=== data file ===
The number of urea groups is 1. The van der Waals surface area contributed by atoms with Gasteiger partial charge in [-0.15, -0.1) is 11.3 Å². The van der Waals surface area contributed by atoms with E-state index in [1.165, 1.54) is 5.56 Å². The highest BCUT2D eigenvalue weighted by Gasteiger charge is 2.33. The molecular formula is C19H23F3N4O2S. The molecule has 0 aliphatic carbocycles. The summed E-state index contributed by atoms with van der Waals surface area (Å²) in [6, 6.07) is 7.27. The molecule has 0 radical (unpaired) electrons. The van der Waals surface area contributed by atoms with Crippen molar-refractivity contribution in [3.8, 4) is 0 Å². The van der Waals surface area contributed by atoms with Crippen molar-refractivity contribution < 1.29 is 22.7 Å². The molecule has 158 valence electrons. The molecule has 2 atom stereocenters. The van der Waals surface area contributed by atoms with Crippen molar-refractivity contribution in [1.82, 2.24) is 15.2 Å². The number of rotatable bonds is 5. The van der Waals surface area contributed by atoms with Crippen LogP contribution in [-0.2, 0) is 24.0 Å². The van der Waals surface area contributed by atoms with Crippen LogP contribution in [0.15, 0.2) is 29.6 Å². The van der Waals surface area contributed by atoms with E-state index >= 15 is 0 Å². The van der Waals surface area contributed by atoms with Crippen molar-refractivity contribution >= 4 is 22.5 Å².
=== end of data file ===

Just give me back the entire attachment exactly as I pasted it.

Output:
The number of urea groups is 1. The van der Waals surface area contributed by atoms with Gasteiger partial charge in [-0.15, -0.1) is 11.3 Å². The van der Waals surface area contributed by atoms with E-state index in [1.165, 1.54) is 5.56 Å². The highest BCUT2D eigenvalue weighted by Gasteiger charge is 2.33. The molecular formula is C19H23F3N4O2S. The molecule has 0 aliphatic carbocycles. The summed E-state index contributed by atoms with van der Waals surface area (Å²) in [6, 6.07) is 7.27. The molecule has 0 radical (unpaired) electrons. The van der Waals surface area contributed by atoms with Crippen molar-refractivity contribution in [3.8, 4) is 0 Å². The van der Waals surface area contributed by atoms with Crippen molar-refractivity contribution < 1.29 is 22.7 Å². The molecule has 158 valence electrons. The molecule has 2 atom stereocenters. The van der Waals surface area contributed by atoms with Crippen molar-refractivity contribution in [1.82, 2.24) is 15.2 Å². The number of rotatable bonds is 5. The van der Waals surface area contributed by atoms with Crippen LogP contribution in [-0.2, 0) is 24.0 Å². The van der Waals surface area contributed by atoms with Crippen LogP contribution in [0.15, 0.2) is 29.6 Å². The van der Waals surface area contributed by atoms with E-state index >= 15 is 0 Å². The van der Waals surface area contributed by atoms with Crippen molar-refractivity contribution >= 4 is 22.5 Å².